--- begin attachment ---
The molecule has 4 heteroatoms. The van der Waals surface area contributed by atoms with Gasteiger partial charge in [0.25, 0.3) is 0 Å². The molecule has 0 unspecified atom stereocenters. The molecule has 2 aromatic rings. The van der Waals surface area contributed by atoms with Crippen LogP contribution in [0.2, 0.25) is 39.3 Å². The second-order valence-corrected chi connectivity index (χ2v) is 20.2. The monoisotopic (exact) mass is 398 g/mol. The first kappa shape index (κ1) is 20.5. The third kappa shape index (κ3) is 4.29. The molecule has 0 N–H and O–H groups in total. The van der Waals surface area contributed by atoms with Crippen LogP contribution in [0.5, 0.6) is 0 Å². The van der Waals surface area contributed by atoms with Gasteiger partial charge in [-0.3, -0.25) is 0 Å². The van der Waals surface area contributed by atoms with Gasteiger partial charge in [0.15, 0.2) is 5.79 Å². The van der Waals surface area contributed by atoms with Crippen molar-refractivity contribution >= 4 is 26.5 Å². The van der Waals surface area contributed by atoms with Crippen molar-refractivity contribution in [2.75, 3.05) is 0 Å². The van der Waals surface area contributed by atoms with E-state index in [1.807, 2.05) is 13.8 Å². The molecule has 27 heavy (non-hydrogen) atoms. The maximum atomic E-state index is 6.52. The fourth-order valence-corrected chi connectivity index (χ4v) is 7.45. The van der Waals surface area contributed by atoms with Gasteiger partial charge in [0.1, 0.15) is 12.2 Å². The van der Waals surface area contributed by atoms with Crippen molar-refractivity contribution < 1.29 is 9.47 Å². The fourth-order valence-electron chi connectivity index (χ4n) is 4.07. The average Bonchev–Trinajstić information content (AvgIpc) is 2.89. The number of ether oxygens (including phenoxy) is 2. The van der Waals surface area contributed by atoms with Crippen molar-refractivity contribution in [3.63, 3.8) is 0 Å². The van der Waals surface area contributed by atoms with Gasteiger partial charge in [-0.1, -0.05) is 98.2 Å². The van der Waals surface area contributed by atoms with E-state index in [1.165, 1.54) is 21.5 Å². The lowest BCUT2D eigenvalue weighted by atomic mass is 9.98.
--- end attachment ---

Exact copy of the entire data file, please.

The molecule has 4 heteroatoms. The van der Waals surface area contributed by atoms with Gasteiger partial charge in [0.25, 0.3) is 0 Å². The molecule has 0 unspecified atom stereocenters. The molecule has 2 aromatic rings. The van der Waals surface area contributed by atoms with Crippen LogP contribution in [0.2, 0.25) is 39.3 Å². The second-order valence-corrected chi connectivity index (χ2v) is 20.2. The monoisotopic (exact) mass is 398 g/mol. The first kappa shape index (κ1) is 20.5. The third kappa shape index (κ3) is 4.29. The molecule has 0 N–H and O–H groups in total. The van der Waals surface area contributed by atoms with Crippen LogP contribution in [0.5, 0.6) is 0 Å². The van der Waals surface area contributed by atoms with Gasteiger partial charge in [-0.3, -0.25) is 0 Å². The van der Waals surface area contributed by atoms with Gasteiger partial charge in [0.15, 0.2) is 5.79 Å². The van der Waals surface area contributed by atoms with Crippen molar-refractivity contribution >= 4 is 26.5 Å². The van der Waals surface area contributed by atoms with Crippen molar-refractivity contribution in [2.75, 3.05) is 0 Å². The van der Waals surface area contributed by atoms with E-state index in [1.807, 2.05) is 13.8 Å². The molecule has 27 heavy (non-hydrogen) atoms. The maximum atomic E-state index is 6.52. The fourth-order valence-corrected chi connectivity index (χ4v) is 7.45. The van der Waals surface area contributed by atoms with Gasteiger partial charge in [0.1, 0.15) is 12.2 Å². The van der Waals surface area contributed by atoms with Crippen molar-refractivity contribution < 1.29 is 9.47 Å². The fourth-order valence-electron chi connectivity index (χ4n) is 4.07. The average Bonchev–Trinajstić information content (AvgIpc) is 2.89. The number of ether oxygens (including phenoxy) is 2. The van der Waals surface area contributed by atoms with Crippen molar-refractivity contribution in [3.63, 3.8) is 0 Å². The van der Waals surface area contributed by atoms with Gasteiger partial charge in [-0.1, -0.05) is 98.2 Å². The van der Waals surface area contributed by atoms with E-state index in [1.165, 1.54) is 21.5 Å². The lowest BCUT2D eigenvalue weighted by atomic mass is 9.98.